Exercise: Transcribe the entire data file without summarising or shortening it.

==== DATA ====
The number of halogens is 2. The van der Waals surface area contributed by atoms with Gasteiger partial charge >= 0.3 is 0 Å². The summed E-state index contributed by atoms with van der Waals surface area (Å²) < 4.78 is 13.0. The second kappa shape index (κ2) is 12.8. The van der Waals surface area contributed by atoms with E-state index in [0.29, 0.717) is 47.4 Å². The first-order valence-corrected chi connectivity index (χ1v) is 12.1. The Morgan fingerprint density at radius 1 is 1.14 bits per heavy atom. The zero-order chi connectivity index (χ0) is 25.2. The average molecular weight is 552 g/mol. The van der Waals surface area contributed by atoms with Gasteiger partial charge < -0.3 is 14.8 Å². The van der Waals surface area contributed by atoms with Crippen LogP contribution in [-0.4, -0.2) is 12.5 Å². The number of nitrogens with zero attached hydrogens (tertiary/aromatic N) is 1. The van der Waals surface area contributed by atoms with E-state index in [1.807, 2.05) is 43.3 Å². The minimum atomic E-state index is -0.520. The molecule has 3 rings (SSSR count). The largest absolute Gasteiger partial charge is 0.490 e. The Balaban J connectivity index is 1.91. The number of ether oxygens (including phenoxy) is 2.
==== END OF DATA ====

The number of halogens is 2. The van der Waals surface area contributed by atoms with Gasteiger partial charge >= 0.3 is 0 Å². The summed E-state index contributed by atoms with van der Waals surface area (Å²) < 4.78 is 13.0. The second kappa shape index (κ2) is 12.8. The van der Waals surface area contributed by atoms with E-state index in [0.29, 0.717) is 47.4 Å². The first-order valence-corrected chi connectivity index (χ1v) is 12.1. The Morgan fingerprint density at radius 1 is 1.14 bits per heavy atom. The zero-order chi connectivity index (χ0) is 25.2. The average molecular weight is 552 g/mol. The van der Waals surface area contributed by atoms with Gasteiger partial charge < -0.3 is 14.8 Å². The van der Waals surface area contributed by atoms with Crippen LogP contribution in [-0.4, -0.2) is 12.5 Å². The number of nitrogens with zero attached hydrogens (tertiary/aromatic N) is 1. The van der Waals surface area contributed by atoms with E-state index in [1.807, 2.05) is 43.3 Å². The minimum atomic E-state index is -0.520. The molecule has 3 rings (SSSR count). The largest absolute Gasteiger partial charge is 0.490 e. The Balaban J connectivity index is 1.91. The number of ether oxygens (including phenoxy) is 2.